Other title fights lined up in date order are John Riel Casimero defending the interim WBO bantam title against  Cesar Ramirez in Manila on August 24 with the winner to meet champion Zolani Tete and on the same night in Nagoya Kosei Tanaka puts the WBO flyweight title on the line against Puerto Rican Jonathan Gonzalez whilst in Puerto Rico Vic Saludar defends the IBF minimumweight title against Wilfredo Mendez, Josh Warrington is defending the IBF feather title on October 12 in Leeds. Takoucht is No 5 with the IBF but with the first two slots vacant he is effectively No 3 and owes that high ranking to winning the IBF International title and not the quality of his opposition. He is No 17 with the EBU. There is talk of Jerwin Ancajas facing Carlos Cuadras in October with the Filipino’s IBF super-fly title on the line. Now that could be a great fight. Jamel Herring is defending the WBO super-feather title against Lamont Roach on November 9 and there will be a return between Julian Williams and Jarrett Hurd on December 14 as Hurd gets a change to regain the IBF and WBA super-welter titles he lost to Williams in May.

It seems to have been just one blow after another for our sport. We had the tragic deaths of Maxim Dadashev and Hugo Santillan then French boxer/actor Jean Claude Bouttier  died on August 3 at the age of 74. Bouttier was one of the most popular boxers of his era. He was European champion but had the misfortune of being around at the same time as Carlos Monzon and lost twice to Monzon in world title fights. After he retired he worked as a commentator and then moved in to films and had a very successful career there. One day later former WBC flyweight champion Colombian Prudencio Cardona died on August 4 at the age of 67. He was the fourth Colombian boxer to win a world title –his brother Ricardo was the third. Prudencio had been suffering from Parkinson’s disease and Alzheimer’s. There was another death with Polish fighter Dawid Kostecki completing suicide by hanging himself in his prison cell.

The former WBC welterweight champion Carlos Baldomir jailed for sexual abuse of his daughter who was only eight. His crime had nothing to do with boxing but his world title was a convenient hook to make the story bigger.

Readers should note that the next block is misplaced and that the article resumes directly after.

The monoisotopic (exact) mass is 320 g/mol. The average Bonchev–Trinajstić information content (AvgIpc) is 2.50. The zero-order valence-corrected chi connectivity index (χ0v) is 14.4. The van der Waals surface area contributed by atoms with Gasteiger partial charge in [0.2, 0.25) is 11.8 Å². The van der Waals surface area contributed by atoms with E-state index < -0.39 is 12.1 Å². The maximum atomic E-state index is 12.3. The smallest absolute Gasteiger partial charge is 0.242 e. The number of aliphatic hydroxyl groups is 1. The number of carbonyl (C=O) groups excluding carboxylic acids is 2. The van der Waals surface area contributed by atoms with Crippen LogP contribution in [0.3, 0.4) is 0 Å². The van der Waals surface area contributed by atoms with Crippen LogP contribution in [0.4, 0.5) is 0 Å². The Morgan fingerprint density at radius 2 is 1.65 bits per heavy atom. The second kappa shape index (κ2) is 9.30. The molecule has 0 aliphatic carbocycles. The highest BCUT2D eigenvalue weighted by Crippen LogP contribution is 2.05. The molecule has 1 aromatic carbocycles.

On a personal level I lost a close friend in Beau Williford who died on July 31. Beau boxed pro as a heavyweight and then trained and managed fighters but for me the defining aspect of Beau’s life was the work he did with the youth of his home town of Lafayette. He took in many problem kids and turned their lives around. He did not just teach them boxing he taught them discipline. He also insisted on responsible behaviour and that they maintained acceptable school grades. He was teaching boxing but he was also building citizens. That work is done in so many gyms around the world.

I dropped into a gym in Dundee run by Greg Menzies a couple of times and saw the same commitment to the youths working there. Last weekend boxers Eric Walker and John Harding Jr had important bouts. Walker won but Harding lost – and yet they are both winners. When younger they both spent long terms in jail. Boxing changed their lives gave them a fresh start that’s a route that many other young men have followed. Yes boxing is a dangerous sport and naturally the tragedies and the bad publicity taint it but in almost every city in the world there are guys like Beau and Greg who give their time to help the local youth but good news is no news so that contribution by boxing to the citizens of the future goes unreported and largely unrecognised.

Last crime report. A mugger in Mexico City mugged a guy and stole his watch. The guy he mugged was Julio Cesar Chavez. Not sure if that counts as bravado or brainless.